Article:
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Wednesday, May 25, 2011

Multicultural Parenting (By Anshu Basnyat, LCPC)

Today, many people are raising children in a multicultural home. Multicultural homes can have many different forms. It can be an immigrant family struggling to negotiate between their native and adopted cultures, or each parent having different ethnicity, but raising kids in a new culture, or adopting children from different cultures, or parents and children being in the same culture, but now have to deal with a new situation that exposes them to a different culture, etc.  In our evolving world, the different types of multicultural families are endless and the challenges this presents in parenting are significant.  
Having migrated to the US from Nepal as a child with my family, I know firsthand the struggle we went through not only to understand the American culture, but also to negotiate between the Nepali and American cultures.  We were building the plane and flying it at the same time, so to speak! These two cultures are so different from one another in terms of their values, social norms, parenting strategies, etc. that it was a major transition for us all.  For example, maintaining harmony in social interactions is a major guiding principle in the Nepali culture whereas sincerity is valued in an American culture. Therefore, children are encouraged to suppress their feelings in order to avoid conflicts and maintain harmony in familial relationships in the Nepali culture.  However, in the American culture children are encouraged to be open and share their feelings with parents, especially during conflicts.  If children were to do this in a Nepali culture, they would be seen as being disrespectful to their elders and potentially selfish for putting their needs above their parents’ or family’s needs.  While the Nepalese parents are thinking this, their children may be thinking that their parents are being unreasonable and inconsiderate themselves.  You can see how this would create tension when parents are trying to reconcile the two opposing values from two very different cultures.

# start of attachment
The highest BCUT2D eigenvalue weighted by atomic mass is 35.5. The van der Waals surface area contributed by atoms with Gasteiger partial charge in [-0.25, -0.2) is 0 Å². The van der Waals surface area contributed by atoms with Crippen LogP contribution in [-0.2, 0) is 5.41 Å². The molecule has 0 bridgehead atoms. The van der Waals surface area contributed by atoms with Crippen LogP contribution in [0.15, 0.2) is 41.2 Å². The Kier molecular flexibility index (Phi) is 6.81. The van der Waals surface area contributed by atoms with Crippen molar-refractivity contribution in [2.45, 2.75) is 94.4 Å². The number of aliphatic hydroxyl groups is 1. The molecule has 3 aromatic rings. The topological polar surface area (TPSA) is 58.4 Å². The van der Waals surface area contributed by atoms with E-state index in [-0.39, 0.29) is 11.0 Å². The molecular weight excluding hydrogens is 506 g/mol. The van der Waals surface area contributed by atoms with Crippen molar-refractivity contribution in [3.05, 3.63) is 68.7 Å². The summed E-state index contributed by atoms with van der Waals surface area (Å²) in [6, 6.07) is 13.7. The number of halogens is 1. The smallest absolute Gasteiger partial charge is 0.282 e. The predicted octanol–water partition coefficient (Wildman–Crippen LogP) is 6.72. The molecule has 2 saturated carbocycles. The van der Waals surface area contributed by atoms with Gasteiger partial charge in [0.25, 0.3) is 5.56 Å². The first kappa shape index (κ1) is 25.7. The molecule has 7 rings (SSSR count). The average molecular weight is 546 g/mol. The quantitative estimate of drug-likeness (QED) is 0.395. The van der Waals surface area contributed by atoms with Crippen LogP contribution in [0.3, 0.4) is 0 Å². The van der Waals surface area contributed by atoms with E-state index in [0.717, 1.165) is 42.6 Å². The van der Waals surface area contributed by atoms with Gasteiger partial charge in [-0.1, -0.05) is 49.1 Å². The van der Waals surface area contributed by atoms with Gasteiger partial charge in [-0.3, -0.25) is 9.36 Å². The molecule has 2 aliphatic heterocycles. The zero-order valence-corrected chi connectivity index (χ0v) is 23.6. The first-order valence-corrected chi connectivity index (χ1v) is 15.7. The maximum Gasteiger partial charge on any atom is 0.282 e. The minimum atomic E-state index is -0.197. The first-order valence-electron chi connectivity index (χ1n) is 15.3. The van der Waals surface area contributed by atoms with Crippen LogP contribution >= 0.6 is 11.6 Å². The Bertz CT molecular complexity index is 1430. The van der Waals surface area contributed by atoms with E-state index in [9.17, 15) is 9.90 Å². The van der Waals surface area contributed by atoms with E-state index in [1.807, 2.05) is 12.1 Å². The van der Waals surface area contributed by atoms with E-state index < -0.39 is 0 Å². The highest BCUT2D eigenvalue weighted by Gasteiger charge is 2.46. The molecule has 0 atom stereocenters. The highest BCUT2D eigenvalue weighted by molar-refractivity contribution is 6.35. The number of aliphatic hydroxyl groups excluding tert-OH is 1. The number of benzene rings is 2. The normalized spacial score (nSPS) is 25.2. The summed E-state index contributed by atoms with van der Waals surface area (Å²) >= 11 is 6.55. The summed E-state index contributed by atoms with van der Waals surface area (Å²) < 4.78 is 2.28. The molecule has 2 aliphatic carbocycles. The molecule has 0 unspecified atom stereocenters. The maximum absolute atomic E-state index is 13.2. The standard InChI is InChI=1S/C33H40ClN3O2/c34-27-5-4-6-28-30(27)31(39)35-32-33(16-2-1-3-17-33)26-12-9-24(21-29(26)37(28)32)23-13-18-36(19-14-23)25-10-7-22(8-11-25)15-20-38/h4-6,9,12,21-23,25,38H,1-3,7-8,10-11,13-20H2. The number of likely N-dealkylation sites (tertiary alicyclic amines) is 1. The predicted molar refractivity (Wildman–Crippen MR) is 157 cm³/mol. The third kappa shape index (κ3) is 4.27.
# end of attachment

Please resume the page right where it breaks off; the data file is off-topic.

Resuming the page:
In the simplest form, I believe these conflicts are the result of a major cultural gap compounded by a generational gap.  If both the parents and children understand this dynamic, then they will be in a better position in resolving their differences.  So, the big question is: how do we resolve the differences between two cultures?  As a person who was raised in a multicultural home and now practicing multicultural parenting myself, here are some practices I feel are important.

5 Strategies in Multicultural Parenting

1. Take the best of both worlds approach. Every culture has its positives and negatives, and choosing to incorporate the positives into our parenting have been key.  

2.  Do not pit the native culture against the adopted culture. When parents insist that their native culture is superior to the adopted culture, then they are just asking for trouble (a.k.a. Rebellion, Rebellion, Rebellion!).  It is a very tough place for a child to choose between their parents’ wishes and all of the great things the new culture has to offer.   So, why should they have to choose? As parents, we can not afford to feel threatened, but instead have confidence in ourselves that we are doing what is in the best interest for our children and family regardless of the societal pressure that may be pulling us in different directions.